There's no silver bullet
In practice it depends...
tl;dr - easy solution, use nginx...
For instance, Apache by default uses a blocking scheme where the process is forked for every connection. That means every connection needs its own memory space and the sheer amount of context-switching overhead increases more as the number of connections increases. But the benefit is, once a connection is closed the context can be disposed and any/all memory can be easily retrieved.
A multi-threaded approach would be similar in that the overhead of context switching increases with the number of connections but may be more memory efficient in a shared context. The problem with such an approach is it's difficult to manage shared memory in a manner that's safe. The approaches to overcome memory synchronization problems often include their own overhead, for instance locking may freeze the main thread on CPU-intensive loads, and using immutable types adds a lot of unnecessary copying of data.
AFAIK, using a multi-process approach on a blocking HTTP server is generally preferred because it's safer/simpler to manage/recovery memory in a manner that's safe. Garbage collection becomes a non-issue when recovering memory is as simple as stopping a process. For long-running processes (ie a daemon) that characteristic is especially important.
While context-switching overhead may seem insignificant with a small number of workers, the disadvantages become more relevant as the load scales up to hundreds-to-thousands of concurrent connections. At best, context switching scales O(n) to the number of workers present but in practice it's most-likely worse.
Where servers that use blocking may not be the ideal choice for IO heavy loads, they are ideal for CPU-intensive work and message passing is kept to a minumum.
Non-blocking would be something like Node.js or nginx. These are especially known for scaling to a much larger number of connections per node under IO-intensive load. Basically, once people hit the upper limit of what thread/process-based servers could handle they started to explore alternative options. This is otherwise known as the C10K problem (ie the ability to handle 10,000 concurrent connections).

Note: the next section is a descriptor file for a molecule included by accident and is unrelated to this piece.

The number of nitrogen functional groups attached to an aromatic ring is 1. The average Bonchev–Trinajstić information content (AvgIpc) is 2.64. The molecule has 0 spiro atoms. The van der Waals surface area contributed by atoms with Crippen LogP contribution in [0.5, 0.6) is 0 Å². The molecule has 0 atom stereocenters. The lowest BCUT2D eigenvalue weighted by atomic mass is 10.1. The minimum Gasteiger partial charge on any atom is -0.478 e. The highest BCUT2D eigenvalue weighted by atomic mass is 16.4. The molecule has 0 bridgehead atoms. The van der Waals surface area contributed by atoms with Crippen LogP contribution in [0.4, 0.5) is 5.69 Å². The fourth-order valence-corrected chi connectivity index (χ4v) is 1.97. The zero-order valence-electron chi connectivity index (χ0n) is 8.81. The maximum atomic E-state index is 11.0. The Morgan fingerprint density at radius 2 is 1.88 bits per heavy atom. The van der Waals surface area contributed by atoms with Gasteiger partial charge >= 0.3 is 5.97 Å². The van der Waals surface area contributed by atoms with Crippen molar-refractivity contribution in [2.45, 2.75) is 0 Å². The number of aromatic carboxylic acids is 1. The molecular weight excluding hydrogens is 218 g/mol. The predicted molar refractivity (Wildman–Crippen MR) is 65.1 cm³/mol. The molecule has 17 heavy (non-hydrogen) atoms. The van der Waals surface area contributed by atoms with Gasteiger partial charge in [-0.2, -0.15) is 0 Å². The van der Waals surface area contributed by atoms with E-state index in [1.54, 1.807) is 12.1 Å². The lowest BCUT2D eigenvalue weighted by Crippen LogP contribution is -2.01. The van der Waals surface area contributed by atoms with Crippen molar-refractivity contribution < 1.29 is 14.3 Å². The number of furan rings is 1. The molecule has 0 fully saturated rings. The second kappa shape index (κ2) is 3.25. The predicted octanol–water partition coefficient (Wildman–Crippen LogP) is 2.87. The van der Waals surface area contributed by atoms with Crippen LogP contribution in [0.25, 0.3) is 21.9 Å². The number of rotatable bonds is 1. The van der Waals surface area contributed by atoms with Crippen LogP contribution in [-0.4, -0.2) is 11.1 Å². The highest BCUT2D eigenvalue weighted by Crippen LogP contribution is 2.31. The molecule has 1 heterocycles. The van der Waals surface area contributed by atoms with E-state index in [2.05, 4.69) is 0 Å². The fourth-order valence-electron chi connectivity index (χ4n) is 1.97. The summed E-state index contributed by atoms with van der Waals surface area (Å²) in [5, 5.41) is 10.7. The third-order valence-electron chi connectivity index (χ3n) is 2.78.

Non-blocking async servers generally shares a lot of characteristics with a multi-threaded-with-locking approach in that you have to be careful to avoid CPU-intensive loads because you don't want to overload the main thread. The advantage is that the overhead incurred by context switching is essentially eliminated and with only one context message passing becomes a non-issue.
While it may not work for many networking protocols, HTTPs stateless nature works especially well for non-blocking architectures. By using the combination of a reverse-proxy and multiple non-blocking HTTP servers it's possible to identify and route around the nodes experiencing heavy load.
Even on a server that only has one node, it's very common for the setup to include one server per processor core to maximize throughput.
The 'ideal' use case would be a combination of both. A reverse proxy at the front dedicated to routing requests at the top, then a mix of blocking and non-blocking servers. Non-blocking for IO tasks like serving static content, cache content, html content. Blocking for CPU-heavy tasks like encoding images/video, streaming content, number crunching, database writes, etc.
In your case:
If you're just checking headers but not actually processing the requests, what you're essentially describing is a reverse proxy. In such a case I'd definitely go with an async approach.
I'd suggest checking out the documentation for the nginx built-in reverse proxy.
I read the write-up from the link you provided and it makes sense that async was a poor choice for their particular implementation. The issue can be summed up in one statement.
Found that when switching between clients, the code for saving and restoring values/state was difficult
They were building a state-ful platform. In such a case, an async approach would mean that you'd have to constantly save/load the state every time the context switches (ie when an event fires). In addition, on the SMTP side they're doing a lot of CPU-intensive work.
It sounds like they had a pretty poor grasp of async and, as a result, made a lot of bad assumptions.